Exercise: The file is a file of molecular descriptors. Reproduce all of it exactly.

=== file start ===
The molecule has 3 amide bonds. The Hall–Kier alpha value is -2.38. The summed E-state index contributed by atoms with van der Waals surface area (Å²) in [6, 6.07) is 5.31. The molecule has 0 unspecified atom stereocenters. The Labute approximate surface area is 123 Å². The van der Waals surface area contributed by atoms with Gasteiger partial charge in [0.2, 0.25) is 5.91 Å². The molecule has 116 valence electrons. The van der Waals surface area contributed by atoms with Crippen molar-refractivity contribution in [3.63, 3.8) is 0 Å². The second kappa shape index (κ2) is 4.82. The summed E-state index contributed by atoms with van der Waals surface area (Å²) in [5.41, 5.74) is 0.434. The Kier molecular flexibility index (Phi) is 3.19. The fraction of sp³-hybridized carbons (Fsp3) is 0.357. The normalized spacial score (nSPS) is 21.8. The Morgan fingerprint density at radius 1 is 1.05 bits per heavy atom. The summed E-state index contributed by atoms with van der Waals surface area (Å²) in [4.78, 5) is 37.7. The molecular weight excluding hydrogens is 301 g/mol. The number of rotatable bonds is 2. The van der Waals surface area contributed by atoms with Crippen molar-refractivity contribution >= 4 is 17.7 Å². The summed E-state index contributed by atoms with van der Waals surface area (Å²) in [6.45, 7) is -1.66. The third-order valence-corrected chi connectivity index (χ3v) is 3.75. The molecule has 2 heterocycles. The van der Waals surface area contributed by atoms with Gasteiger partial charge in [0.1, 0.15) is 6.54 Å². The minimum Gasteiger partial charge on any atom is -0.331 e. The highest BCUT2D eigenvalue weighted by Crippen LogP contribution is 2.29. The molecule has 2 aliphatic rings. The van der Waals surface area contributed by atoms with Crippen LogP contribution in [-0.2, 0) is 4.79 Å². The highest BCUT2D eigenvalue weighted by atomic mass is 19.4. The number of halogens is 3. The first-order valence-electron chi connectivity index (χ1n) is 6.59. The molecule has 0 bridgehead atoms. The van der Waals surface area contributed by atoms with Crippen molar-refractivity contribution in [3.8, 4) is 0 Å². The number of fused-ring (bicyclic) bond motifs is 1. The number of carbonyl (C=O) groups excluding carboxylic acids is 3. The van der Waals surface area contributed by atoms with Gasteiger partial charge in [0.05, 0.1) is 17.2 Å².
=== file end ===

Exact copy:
The molecule has 3 amide bonds. The Hall–Kier alpha value is -2.38. The summed E-state index contributed by atoms with van der Waals surface area (Å²) in [6, 6.07) is 5.31. The molecule has 0 unspecified atom stereocenters. The Labute approximate surface area is 123 Å². The van der Waals surface area contributed by atoms with Gasteiger partial charge in [0.2, 0.25) is 5.91 Å². The molecule has 116 valence electrons. The van der Waals surface area contributed by atoms with Crippen molar-refractivity contribution in [3.63, 3.8) is 0 Å². The second kappa shape index (κ2) is 4.82. The summed E-state index contributed by atoms with van der Waals surface area (Å²) in [5.41, 5.74) is 0.434. The Kier molecular flexibility index (Phi) is 3.19. The fraction of sp³-hybridized carbons (Fsp3) is 0.357. The normalized spacial score (nSPS) is 21.8. The Morgan fingerprint density at radius 1 is 1.05 bits per heavy atom. The summed E-state index contributed by atoms with van der Waals surface area (Å²) in [4.78, 5) is 37.7. The molecular weight excluding hydrogens is 301 g/mol. The number of rotatable bonds is 2. The van der Waals surface area contributed by atoms with Crippen molar-refractivity contribution >= 4 is 17.7 Å². The summed E-state index contributed by atoms with van der Waals surface area (Å²) in [6.45, 7) is -1.66. The third-order valence-corrected chi connectivity index (χ3v) is 3.75. The molecule has 2 heterocycles. The van der Waals surface area contributed by atoms with Gasteiger partial charge in [0.1, 0.15) is 6.54 Å². The minimum Gasteiger partial charge on any atom is -0.331 e. The highest BCUT2D eigenvalue weighted by Crippen LogP contribution is 2.29. The molecule has 2 aliphatic rings. The van der Waals surface area contributed by atoms with Crippen LogP contribution in [-0.2, 0) is 4.79 Å². The highest BCUT2D eigenvalue weighted by atomic mass is 19.4. The number of halogens is 3. The first-order valence-electron chi connectivity index (χ1n) is 6.59. The molecule has 0 bridgehead atoms. The van der Waals surface area contributed by atoms with Crippen molar-refractivity contribution in [3.8, 4) is 0 Å². The number of fused-ring (bicyclic) bond motifs is 1. The number of carbonyl (C=O) groups excluding carboxylic acids is 3. The van der Waals surface area contributed by atoms with Gasteiger partial charge in [0.05, 0.1) is 17.2 Å².